This is an interesting observation as the downstream market will only be able to absorb so much organic cotton anyway -- regardless of the amount of organic that is produced or not. Besides, consumers already own lots of apparel containing organic cotton. Indeed, while over the last ten to twelve years interest in organic cotton approached its zenith, overall market share for cotton fall steadily to petroleum-based synthetics. Where's the outrage over that? The industry bickers over cotton varieties while Rome burns and the synthetic fiber producers enjoy greater market access amid all of smoke. Consumers may have had their fill of apparel made with organic cotton, but their appetite for synthetics seems to be only gearing up. The greater argument for the cotton industry is really the threat posed by synthetics, not whether one type of cotton is better than another.

But the industry persists in this endless chatter. There always seems to be this endless debate in the industry over organic versus GMO, with never reaching any conclusion. The market has spoken, though, and GMO is the dominant form of cotton reaching over 90% of the market in major cotton-growing countries like the United States, China, India, and Pakistan. There's so much science to back up the efficacy of GMO cotton. There are also a lot of surveys suggesting organic is somehow better.

I've read reports purported to scientifically prove that organic cotton was better for the environment than conventional cotton. But I am wary of the validity of such reports as I question their objectivity; so often, only proponents of organic cotton sponsor such reports. Where's the objectivity in that? Which brings me back to the measles. The current problems are a result of a bad study that soon frightened many parents to reject vaccinations when proven science shows overwhelming benefits. I believe there's a similar behavior when it comes to cotton -- bad information gets out in the trade, good-willing people believe it, but then it is nearly impossible to change people's minds as they are so sure of the facts. For the industry, unfortunately, conviction of some has sidetracked the efforts of others, providing the opening by which synthetics can benefit. It's really a shame.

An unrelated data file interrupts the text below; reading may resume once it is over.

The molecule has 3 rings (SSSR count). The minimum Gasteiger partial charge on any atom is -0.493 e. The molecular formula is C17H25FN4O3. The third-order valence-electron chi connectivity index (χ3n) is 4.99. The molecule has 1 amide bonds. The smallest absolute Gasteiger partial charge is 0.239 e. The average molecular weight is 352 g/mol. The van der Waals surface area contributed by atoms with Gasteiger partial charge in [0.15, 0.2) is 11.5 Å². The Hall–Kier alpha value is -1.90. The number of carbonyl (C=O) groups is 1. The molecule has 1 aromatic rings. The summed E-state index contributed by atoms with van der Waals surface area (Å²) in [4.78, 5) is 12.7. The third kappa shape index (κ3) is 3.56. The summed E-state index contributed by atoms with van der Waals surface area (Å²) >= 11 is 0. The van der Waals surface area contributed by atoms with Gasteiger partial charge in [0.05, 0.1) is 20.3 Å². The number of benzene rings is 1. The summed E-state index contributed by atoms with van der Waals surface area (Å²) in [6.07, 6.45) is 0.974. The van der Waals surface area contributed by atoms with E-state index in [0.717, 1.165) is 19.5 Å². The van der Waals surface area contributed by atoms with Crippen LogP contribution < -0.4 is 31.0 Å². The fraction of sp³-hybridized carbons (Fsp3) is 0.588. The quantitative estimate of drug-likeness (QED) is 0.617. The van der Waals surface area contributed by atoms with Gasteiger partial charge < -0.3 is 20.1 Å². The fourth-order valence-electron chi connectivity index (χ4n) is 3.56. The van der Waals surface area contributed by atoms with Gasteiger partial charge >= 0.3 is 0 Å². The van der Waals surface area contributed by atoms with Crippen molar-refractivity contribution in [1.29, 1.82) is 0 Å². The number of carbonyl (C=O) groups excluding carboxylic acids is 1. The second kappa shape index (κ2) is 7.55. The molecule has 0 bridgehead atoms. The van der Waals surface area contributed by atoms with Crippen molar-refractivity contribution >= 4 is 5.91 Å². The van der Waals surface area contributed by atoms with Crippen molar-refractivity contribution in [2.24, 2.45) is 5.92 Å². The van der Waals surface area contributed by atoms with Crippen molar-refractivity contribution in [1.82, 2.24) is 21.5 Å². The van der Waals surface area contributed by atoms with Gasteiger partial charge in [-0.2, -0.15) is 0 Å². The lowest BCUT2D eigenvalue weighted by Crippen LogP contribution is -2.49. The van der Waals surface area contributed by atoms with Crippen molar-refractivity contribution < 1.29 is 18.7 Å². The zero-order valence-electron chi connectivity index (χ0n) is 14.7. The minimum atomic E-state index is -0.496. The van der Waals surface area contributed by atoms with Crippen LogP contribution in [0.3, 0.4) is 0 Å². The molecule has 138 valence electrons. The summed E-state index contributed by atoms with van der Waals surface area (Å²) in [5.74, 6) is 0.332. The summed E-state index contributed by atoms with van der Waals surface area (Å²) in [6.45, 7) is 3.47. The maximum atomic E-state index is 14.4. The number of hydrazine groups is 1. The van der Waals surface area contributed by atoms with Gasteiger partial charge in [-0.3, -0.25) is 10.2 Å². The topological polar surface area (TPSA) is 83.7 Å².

Many of todays textile and apparel sourcing people have never stepped foot on a farm to see how cotton is grown, to see the challenges facing farmers. In parts of the industry, people seem to think that big seed or chemical companies somehow abuse subsistence farmers or that large farms in the developed world are somehow untrustworthy. Why is that? Is it because the weather, insects, or manipulative middlemen any less challenge to a farmer in Texas than a farmer in the developing world? Or is the question more of belief than fact, myth than certainty?

Some consumers feel that cotton is just cotton; many don't even knows the difference between cotton and polyester, let alone understand the difference between organic and GMO other than the fears GMO instills in some consumers -- and in some sourcing executives. Have you ever visited a GMO farm? Or the labs behind GMO seeds? I have and I strongly suggest you do so too. I urge sourcing executives from around the industry to take the time to discern fact from fiction, truth from myth.

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Note: This article was originally published in SourcingJournalOnline.com 


/1/ NYMag.com, "Your Organic Cotton T-Shirt Won't Save The Planet,"  April 3, 2015, by Kristen Tice Studeman.